** "A polygon is either planar or nonplanar. A polygon is planar when all of its vertices lie on the same plane in 3D space. A polygon is nonplanar when one or more of its vertices do not lie in the same plane in 3D space" Please visit this link for more information about what a "planar" polygon is. https://www.awn.com/vfxworld/magichoudini3dconceptsreviewed.
** Depending on how close a polygon is to being planar, you can adjust the nonplanar polygon tolerance to select faces which are closest to being planar.
* Direction:
** Which direction would you like the matching normals to face?
* Spread Angle:
** How close does a normal need to be to the direction in order to be considered for deletion?
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** How close does a normal need to be to the direction in order to be considered for deletion?
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 Include by Edges:
* It's important to note here that the group types does NOT need to be edges in order to work. The edges of the mesh simply need to match whatever criteria specified to include prims, points, or edge group selections. This is currently not supported for vertex groups however.
* Min Edge Angle
** Groups primitives with at least this angle between their normals. For edge groups, an edge is included in the group if the two primitives that share it satisfy this angle requirement. This is super useful for selecting areas where the edges are sharp along the mesh.
* Max Edge Angle
* It's important to note here that the group types does NOT need to be edges in order to work. The edges of the mesh simply need to match whatever criteria specified to include prims, points, or edge group selections. This is currently not supported for vertex groups however.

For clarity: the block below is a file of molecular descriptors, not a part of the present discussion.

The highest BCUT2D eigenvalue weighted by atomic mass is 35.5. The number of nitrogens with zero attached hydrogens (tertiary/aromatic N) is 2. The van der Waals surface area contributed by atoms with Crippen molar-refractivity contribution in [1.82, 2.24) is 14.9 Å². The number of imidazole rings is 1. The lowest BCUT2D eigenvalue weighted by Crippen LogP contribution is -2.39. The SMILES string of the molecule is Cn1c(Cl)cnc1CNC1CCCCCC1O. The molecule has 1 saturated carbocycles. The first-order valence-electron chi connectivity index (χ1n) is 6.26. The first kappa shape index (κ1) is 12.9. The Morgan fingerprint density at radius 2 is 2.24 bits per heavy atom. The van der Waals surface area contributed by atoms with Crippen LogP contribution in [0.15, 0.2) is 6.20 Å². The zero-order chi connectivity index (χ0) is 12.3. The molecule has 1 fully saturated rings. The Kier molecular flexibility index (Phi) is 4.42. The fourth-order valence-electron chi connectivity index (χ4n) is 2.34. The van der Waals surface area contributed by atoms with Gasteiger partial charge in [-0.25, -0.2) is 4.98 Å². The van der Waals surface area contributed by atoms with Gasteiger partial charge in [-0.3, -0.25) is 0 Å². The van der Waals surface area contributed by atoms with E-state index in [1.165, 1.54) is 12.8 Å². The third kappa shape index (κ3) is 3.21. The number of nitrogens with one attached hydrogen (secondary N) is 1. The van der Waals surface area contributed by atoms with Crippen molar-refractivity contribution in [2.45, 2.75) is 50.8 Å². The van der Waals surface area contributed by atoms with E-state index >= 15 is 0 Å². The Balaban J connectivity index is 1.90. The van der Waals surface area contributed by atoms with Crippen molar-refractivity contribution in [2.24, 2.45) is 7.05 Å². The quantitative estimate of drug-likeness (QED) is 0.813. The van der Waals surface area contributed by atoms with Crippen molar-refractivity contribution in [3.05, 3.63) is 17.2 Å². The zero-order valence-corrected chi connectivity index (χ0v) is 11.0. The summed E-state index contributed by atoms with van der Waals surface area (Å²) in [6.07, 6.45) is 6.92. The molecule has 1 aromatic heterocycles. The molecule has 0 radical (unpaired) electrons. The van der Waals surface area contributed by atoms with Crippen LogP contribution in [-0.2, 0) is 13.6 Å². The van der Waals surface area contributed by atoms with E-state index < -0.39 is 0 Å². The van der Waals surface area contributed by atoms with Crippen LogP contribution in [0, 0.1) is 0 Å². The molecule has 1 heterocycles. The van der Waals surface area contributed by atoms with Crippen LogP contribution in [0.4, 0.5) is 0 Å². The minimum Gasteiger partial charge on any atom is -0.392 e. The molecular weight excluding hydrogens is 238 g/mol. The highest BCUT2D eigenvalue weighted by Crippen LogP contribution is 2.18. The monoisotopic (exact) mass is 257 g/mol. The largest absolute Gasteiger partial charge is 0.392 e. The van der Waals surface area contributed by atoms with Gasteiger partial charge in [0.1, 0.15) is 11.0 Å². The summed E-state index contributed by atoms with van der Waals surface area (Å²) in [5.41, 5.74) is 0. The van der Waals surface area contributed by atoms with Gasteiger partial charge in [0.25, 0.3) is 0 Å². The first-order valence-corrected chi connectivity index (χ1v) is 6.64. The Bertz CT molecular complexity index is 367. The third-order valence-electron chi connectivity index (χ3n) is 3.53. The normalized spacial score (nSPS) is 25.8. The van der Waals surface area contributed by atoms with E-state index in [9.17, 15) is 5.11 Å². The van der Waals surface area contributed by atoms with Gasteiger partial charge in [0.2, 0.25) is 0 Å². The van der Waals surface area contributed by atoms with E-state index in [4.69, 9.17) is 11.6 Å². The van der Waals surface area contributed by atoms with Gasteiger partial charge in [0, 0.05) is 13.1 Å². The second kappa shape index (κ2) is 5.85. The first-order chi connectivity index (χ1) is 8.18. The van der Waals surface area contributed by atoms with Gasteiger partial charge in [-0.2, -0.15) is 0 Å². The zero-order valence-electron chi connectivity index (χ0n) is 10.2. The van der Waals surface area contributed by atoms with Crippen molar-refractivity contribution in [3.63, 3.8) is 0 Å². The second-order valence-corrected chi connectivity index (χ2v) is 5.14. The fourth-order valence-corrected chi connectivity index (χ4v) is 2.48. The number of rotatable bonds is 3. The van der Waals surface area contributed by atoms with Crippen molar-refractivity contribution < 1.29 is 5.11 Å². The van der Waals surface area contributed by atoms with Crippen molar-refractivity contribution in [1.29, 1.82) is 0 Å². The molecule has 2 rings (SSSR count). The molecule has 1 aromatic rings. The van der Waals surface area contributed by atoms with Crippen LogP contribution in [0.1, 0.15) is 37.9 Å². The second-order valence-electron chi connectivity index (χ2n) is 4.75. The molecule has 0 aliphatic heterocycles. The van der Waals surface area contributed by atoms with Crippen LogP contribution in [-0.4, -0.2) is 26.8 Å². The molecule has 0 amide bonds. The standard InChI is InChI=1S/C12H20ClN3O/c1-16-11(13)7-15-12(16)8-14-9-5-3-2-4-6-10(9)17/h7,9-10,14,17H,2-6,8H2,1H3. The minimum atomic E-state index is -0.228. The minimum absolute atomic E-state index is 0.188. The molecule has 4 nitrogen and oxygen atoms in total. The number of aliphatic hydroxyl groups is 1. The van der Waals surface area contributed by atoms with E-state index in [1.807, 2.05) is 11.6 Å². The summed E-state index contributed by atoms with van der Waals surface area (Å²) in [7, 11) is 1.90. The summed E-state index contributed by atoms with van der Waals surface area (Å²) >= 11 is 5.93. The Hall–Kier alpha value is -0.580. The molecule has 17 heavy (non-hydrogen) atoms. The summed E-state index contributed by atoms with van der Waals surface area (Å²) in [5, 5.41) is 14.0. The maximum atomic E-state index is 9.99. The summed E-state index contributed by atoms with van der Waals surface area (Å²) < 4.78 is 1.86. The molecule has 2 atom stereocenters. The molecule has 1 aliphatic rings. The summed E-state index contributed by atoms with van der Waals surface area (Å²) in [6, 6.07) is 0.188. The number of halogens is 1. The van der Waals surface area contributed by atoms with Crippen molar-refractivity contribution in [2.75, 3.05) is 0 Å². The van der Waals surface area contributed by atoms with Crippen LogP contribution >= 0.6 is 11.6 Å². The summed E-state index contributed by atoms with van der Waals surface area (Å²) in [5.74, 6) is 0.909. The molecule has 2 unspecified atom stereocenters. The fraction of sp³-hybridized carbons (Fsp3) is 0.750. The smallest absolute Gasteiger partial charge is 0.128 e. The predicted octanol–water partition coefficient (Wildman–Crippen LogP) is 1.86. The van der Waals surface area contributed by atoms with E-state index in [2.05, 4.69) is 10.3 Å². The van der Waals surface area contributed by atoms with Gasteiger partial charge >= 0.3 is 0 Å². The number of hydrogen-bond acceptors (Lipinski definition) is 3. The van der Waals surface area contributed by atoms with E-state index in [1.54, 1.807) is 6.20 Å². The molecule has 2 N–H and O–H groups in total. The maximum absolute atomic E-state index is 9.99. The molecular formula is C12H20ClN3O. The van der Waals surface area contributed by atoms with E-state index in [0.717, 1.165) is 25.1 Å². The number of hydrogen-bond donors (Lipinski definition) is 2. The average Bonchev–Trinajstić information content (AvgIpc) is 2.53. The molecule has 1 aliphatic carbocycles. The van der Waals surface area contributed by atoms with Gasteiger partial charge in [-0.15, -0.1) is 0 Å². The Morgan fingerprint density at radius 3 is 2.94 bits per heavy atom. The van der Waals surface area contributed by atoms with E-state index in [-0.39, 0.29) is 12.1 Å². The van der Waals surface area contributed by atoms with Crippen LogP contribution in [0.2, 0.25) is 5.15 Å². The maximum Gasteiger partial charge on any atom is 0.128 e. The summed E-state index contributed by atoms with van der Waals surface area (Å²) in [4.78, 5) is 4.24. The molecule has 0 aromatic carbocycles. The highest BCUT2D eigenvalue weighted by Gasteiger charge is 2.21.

* Min Edge Angle
** Groups primitives with at least this angle between their normals. For edge groups, an edge is included in the group if the two primitives that share it satisfy this angle requirement. This is super useful for selecting areas where the edges are sharp along the mesh.
* Max Edge Angle
** Groups primitives with at most this angle between their normals. For edge groups, an edge is included in the group if the two primitives that share it satisfy this angle requirement. If an angle gets too sharp, then you can use this to exclude those primitives. It's kind of like saying "Okay, so if the edge angle is this number or more, then don't select it."
* Edge Angle Uses Angle Between Edges
* Edge Angle Uses Angle Between Edges
** For edge groups only, when this option is checked edges are included in the group based on the angle between themselves, instead of the angle between the primitives that share them. Each edge is compared against all other edges that share a point with it. In other words, it's like saying "Hey edges, don't look at the polygons, look at the other edges around you when determining the edge angle."
* Min Edge Length
* Min Edge Length
** Only available if you use are grouping by edges. It's like saying "If the edge length is this number or less, then include it in the group."
* Max Edge Length
** Only available if you use are grouping by edges. It's like saying "If the edge length is this number or more, then include it in the group."
* Edge Depth
** Only available if you use are grouping by points. The first thing this does is look at the point group below. That field selects the point id. Then, the edge depth looks around at surrounding edges from that point or points, and expands the selection.
* Edge Depth
* Edge Depth
** See above
* Unshared Edges
* Unshared Edges
** Groups all points/primitives/edges with unshared edges. For edge groups, an edge is added to the group if it only has one primitive adjacent to it. In other words, this is a supereasy way to select the border edges of a mesh.
* Create Boundary Groups
* Create Boundary Groups
** For this to work, be sure that Unshared Edges is turned on. This takes those border points and separates them out into their own unique group.